Photograph by Curtis Cartier
ACCOUNTANTS FOR HIGHER: The city's two medical pot shops may soon have to make their financial records public.
Marijuana dispensaries may have to prove they don't make bank
By Curtis Cartier
THE MARIJUANA LAWS in California used to be simple: it was illegal. Now, with the federal government relaxing its stance against medical marijuana, and in light of a statewide push to legalize cannabis altogether, the legal weed world has become the wild, wild West.
Not the least important question at stake in Santa Cruz during this legislative High Noon is what kinds of businesses should be allowed to sell medical pot and how they should be regulated. It's a question the Santa Cruz City Council will address when it meets again on April 13.
"These businesses that sell medical marijuana to patients are supposed to operate as not-for-profits or collectives," says Santa Cruz Councilmember Cynthia Mathews. She's joining Councilmember Don Lane in drafting a set of requirements for the city's two dispensaries that would require financial documentation proving the owners are following state law and not pocketing profits from the sale of pot. "I want them to make me sufficiently convinced that they are not making a profit."
Though the California attorney general's office has published guidelines barring for-profit establishments from selling pot, a spokesman says there is no verification process that forces the establishments to prove they're obeying the law. If Santa Cruz lawmakers succeed in requiring dispensaries to turn over their books, they would represent the sole entity demanding financial accountability from the local medical cannabis trade.
Santa Cruz has two medical marijuana dispensaries: Greenway Compassionate Relief on Dubois Street and the Santa Cruz Patient's Collective on Limekiln Street. Both dispensaries bill themselves as not-for-profit businesses, meaning that whatever profit is made is reinvested into the operation to make a better product and service for its customers.
Lisa Molyneux, a former city council candidate and proprietor of Greenway Compassionate Relief, declined to show Santa Cruz Weekly its year-end financial report—basically the records it would be compelled to show local authorities if the new rules pass—but said, "All this will be finalized soon. We have nothing to hide."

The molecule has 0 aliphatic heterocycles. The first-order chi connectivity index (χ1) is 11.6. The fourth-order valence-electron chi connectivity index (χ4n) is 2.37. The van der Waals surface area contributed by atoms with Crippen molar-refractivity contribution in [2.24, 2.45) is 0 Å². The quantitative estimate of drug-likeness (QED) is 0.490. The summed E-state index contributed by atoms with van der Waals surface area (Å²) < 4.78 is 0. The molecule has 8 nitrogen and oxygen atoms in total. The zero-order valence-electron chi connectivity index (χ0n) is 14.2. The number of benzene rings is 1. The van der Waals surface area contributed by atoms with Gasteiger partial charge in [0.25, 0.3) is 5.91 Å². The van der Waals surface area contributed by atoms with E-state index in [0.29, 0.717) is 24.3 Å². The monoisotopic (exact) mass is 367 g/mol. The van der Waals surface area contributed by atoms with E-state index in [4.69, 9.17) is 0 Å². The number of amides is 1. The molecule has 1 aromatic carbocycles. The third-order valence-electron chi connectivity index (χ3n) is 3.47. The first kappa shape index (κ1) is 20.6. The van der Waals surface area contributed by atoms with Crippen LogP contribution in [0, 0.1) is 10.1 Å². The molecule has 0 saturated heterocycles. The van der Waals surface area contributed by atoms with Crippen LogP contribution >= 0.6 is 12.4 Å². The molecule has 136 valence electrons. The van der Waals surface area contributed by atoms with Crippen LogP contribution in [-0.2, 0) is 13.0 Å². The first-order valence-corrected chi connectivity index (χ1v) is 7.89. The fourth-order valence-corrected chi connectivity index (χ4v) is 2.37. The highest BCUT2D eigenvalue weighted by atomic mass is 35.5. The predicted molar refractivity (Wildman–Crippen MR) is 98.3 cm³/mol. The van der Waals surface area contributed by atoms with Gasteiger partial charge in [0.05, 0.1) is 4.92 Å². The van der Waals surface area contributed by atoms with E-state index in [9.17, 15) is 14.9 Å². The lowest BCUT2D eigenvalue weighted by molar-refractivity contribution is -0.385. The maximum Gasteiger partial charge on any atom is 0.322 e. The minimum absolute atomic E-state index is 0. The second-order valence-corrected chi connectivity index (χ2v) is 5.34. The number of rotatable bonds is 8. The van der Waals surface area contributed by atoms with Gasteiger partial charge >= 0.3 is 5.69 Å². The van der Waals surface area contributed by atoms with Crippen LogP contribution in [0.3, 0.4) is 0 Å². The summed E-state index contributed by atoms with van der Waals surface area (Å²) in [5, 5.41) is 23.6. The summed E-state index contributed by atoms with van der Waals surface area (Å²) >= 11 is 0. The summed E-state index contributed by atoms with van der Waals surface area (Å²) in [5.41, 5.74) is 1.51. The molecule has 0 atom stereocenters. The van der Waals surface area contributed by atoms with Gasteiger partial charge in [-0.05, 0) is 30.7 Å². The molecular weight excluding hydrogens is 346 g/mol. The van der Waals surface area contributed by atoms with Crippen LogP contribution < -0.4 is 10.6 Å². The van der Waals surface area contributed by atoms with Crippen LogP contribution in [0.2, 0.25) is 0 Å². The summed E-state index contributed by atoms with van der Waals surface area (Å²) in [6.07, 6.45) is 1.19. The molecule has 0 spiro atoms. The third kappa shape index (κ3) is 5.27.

Ken Sampson, owner of Santa Cruz Patient's Collective, similarly declined to open the books. But he said he will eventually turn over whatever information the city requires once he's asked to do so.
"We've operated as a not-for-profit since day one," says Sampson. "We supply a living wage to our employees and pay overhead costs. Every year we've operated our business at less than 1 percent profit. Giving the city our financial reports would be an easy thing."
Millions of dollars in cash and pot go through a typical dispensary every year. And owners looking to cash in selling some extra product on the side are nothing new to law enforcement agencies. Just last week, Virgil Grant III, owner of six Los Angeles pot shops, was sentenced to six years in federal prison for doing just that. Los Angeles police had investigated him using undercover buys and subpoenas for his records. In Santa Cruz, city leaders hope they'll never see anything like that.
Councilmember Lane says he wants to see independently audited annual financial reports similar to those that are turned in by established nonprofit enterprises—a requirement that also satisfies Santa Cruz City Attorney John Barisone. Lane also wants proof that the two dispensaries are truly "patient collectives" as advertised, meaning that the clients are directly involved in the operation of the dispensary.
"I want us to have clear rules and a sense of verification that there is no profit being made or money being made inappropriately," says Lane, who also says he wants the documents available to the public as well as the council. "To me, a cooperatively or collectively run enterprise is run by its members in a democratic fashion, so I want to see proof that this is happening and there's not just one person running it."
Sampson and Molyneux, meanwhile, have their own legal teams that are helping them retain whatever privacy the forthcoming laws will allow. Both say they look forward to sharing records of exactly how their businesses operate with the city and the public. Until then, however, patients, residents, lawmakers and police will have to take them at their word.
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